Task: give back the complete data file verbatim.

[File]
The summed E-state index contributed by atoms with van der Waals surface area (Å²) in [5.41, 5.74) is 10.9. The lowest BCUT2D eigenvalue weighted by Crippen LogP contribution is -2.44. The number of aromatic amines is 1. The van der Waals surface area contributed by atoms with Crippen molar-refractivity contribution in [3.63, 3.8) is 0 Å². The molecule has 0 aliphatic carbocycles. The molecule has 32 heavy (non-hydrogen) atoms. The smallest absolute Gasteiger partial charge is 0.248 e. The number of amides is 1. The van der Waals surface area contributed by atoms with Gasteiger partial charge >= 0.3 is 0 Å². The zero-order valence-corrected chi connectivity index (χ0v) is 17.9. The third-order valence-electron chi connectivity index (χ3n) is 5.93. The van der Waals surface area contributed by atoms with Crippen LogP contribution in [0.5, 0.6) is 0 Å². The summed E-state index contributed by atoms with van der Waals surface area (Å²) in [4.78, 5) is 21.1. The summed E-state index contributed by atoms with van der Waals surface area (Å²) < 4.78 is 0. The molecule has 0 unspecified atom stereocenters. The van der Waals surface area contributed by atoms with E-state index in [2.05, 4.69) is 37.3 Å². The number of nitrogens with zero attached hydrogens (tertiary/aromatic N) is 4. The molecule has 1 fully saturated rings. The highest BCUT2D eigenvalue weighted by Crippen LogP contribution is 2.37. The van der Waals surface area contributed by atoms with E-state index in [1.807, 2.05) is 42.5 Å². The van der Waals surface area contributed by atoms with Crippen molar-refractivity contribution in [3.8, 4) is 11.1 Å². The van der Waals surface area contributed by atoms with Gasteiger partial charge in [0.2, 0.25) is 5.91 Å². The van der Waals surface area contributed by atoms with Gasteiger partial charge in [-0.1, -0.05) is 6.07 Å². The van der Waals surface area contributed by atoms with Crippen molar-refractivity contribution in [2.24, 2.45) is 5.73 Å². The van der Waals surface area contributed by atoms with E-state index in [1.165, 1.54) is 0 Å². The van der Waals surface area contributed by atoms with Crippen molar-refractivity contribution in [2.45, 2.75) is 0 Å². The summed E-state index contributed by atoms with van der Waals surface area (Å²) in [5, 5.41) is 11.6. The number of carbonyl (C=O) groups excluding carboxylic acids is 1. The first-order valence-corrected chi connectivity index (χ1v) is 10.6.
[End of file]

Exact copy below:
The summed E-state index contributed by atoms with van der Waals surface area (Å²) in [5.41, 5.74) is 10.9. The lowest BCUT2D eigenvalue weighted by Crippen LogP contribution is -2.44. The number of aromatic amines is 1. The van der Waals surface area contributed by atoms with Crippen molar-refractivity contribution in [3.63, 3.8) is 0 Å². The molecule has 0 aliphatic carbocycles. The molecule has 32 heavy (non-hydrogen) atoms. The smallest absolute Gasteiger partial charge is 0.248 e. The number of amides is 1. The van der Waals surface area contributed by atoms with Gasteiger partial charge >= 0.3 is 0 Å². The zero-order valence-corrected chi connectivity index (χ0v) is 17.9. The third-order valence-electron chi connectivity index (χ3n) is 5.93. The van der Waals surface area contributed by atoms with Crippen LogP contribution in [0.5, 0.6) is 0 Å². The summed E-state index contributed by atoms with van der Waals surface area (Å²) in [4.78, 5) is 21.1. The summed E-state index contributed by atoms with van der Waals surface area (Å²) < 4.78 is 0. The molecule has 0 unspecified atom stereocenters. The van der Waals surface area contributed by atoms with E-state index in [2.05, 4.69) is 37.3 Å². The number of nitrogens with zero attached hydrogens (tertiary/aromatic N) is 4. The molecule has 1 fully saturated rings. The highest BCUT2D eigenvalue weighted by Crippen LogP contribution is 2.37. The van der Waals surface area contributed by atoms with E-state index in [1.807, 2.05) is 42.5 Å². The van der Waals surface area contributed by atoms with Crippen molar-refractivity contribution in [3.8, 4) is 11.1 Å². The van der Waals surface area contributed by atoms with Gasteiger partial charge in [0.2, 0.25) is 5.91 Å². The van der Waals surface area contributed by atoms with Gasteiger partial charge in [-0.1, -0.05) is 6.07 Å². The van der Waals surface area contributed by atoms with Crippen molar-refractivity contribution in [2.24, 2.45) is 5.73 Å². The van der Waals surface area contributed by atoms with E-state index in [1.165, 1.54) is 0 Å². The van der Waals surface area contributed by atoms with Crippen molar-refractivity contribution in [2.45, 2.75) is 0 Å². The summed E-state index contributed by atoms with van der Waals surface area (Å²) in [5, 5.41) is 11.6. The number of carbonyl (C=O) groups excluding carboxylic acids is 1. The first-order valence-corrected chi connectivity index (χ1v) is 10.6.